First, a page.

Nutritionally, a whole series of gastric insults can alter blood flow to the foot.  These include a carbohydrate overload (the classic example of the horse breaking into the feed bin) which leads to an alteration of fermentation in the hindgut.  In order to prevent starch from escaping enzymatic digestion in the small intestine and escaping to the hind gut, it is recommended to avoid a starch intake of more than 2-4 g/kg of body weight per meal. Therefore, a 500 kg horse should receive no more than 1-2 kg of starch per meal.  Pasture grasses have also long been known to precipitate bouts of founder, but typically only in susceptible populations. Ponies, and horses with thrifty genotypes are the most likely to suffer from pasture-associated laminitis. It is believed to be caused by a high level of fructans, although the quantity of fructans required to cause laminitis is unknown. Fructan content is known to vary with the time of year, with a higher content seen in the spring, when most pasture-associated laminitis occurs. Horses which are susceptible to pasture-associated laminitis should also limit their intake of pasture grass in the afternoon, when photosynthesis throughout the day has resulted in a higher level of fructans in the plant. The levels of water soluble carbohydrate gradually decline through the night, making grazing in the morning relatively safer. As the majority of horses which develop laminitis due so on pasture, rather than through the owner feeding excessive concentrates, at least some thought or caution should be used when grazing horses. Ideally horses should be introduced gradually to consuming fresh grass, and susceptible horses' grazing should be limited to when fructan concentrations are at their minimum.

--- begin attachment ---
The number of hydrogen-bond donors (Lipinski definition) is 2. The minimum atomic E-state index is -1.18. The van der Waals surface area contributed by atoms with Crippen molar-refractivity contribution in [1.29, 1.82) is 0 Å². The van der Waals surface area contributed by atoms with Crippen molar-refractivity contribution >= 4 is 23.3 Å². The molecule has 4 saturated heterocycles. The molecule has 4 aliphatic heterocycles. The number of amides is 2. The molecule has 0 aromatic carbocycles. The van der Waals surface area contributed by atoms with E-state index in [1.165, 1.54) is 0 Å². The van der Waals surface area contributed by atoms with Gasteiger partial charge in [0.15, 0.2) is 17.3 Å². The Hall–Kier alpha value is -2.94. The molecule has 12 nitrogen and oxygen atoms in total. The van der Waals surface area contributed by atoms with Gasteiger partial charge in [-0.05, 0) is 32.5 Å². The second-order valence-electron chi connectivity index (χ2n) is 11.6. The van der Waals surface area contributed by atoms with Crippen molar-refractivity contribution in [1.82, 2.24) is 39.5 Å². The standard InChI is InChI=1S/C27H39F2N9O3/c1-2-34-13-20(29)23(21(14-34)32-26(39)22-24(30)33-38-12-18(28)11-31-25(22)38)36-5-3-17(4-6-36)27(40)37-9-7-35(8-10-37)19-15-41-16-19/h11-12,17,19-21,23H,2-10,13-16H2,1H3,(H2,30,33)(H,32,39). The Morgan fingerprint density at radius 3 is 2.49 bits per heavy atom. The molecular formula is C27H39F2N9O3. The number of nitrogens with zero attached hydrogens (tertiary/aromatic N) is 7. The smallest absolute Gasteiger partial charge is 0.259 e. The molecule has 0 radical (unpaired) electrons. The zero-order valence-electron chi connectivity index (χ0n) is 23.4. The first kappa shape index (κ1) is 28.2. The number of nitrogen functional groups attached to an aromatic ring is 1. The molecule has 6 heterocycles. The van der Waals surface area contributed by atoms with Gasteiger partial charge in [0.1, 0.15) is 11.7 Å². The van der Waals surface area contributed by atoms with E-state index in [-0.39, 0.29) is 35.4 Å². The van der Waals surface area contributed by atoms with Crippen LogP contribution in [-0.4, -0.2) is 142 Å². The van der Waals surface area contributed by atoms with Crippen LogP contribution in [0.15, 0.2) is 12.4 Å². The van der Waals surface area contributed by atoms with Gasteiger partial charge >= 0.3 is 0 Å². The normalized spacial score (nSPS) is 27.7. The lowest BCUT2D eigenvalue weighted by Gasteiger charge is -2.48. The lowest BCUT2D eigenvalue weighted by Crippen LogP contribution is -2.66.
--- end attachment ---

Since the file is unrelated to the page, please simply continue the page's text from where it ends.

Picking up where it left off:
If a horse does develop chronic laminitis, unfortunately there is little the owner may do nutritionally to manage the horse. Obviously exposure to pasture grasses at peak times of fructan concentration should be avoided. Also, the horse should be managed to lower body weight to decrease the mechanical load on the laminae. Low energy forage should be the primary feed for the foundered horse. However, because low energy forages will typically be deficient in protein, minerals and vitamins, it is important to ensure that the horse is supplemented with a low energy concentrate to make up for dietary insufficiencies. As these horses are often in a great deal of pain, NSAID administration may often be needed, but can also contribute to gastrointestinal upsets. Alternatives to NSAIDS, such as Omega-3 fatty acid supplementation, may help to alleviate some discomfort, without the negative side effects.
    Overall, close attention to the diet of the horse, avoiding GI disturbances or causing fluctuations within the hind gut, and limiting grass intake during periods of time where fructan concentrations can be high, will hopefully prevent the horse from ever experiencing this deadly disease.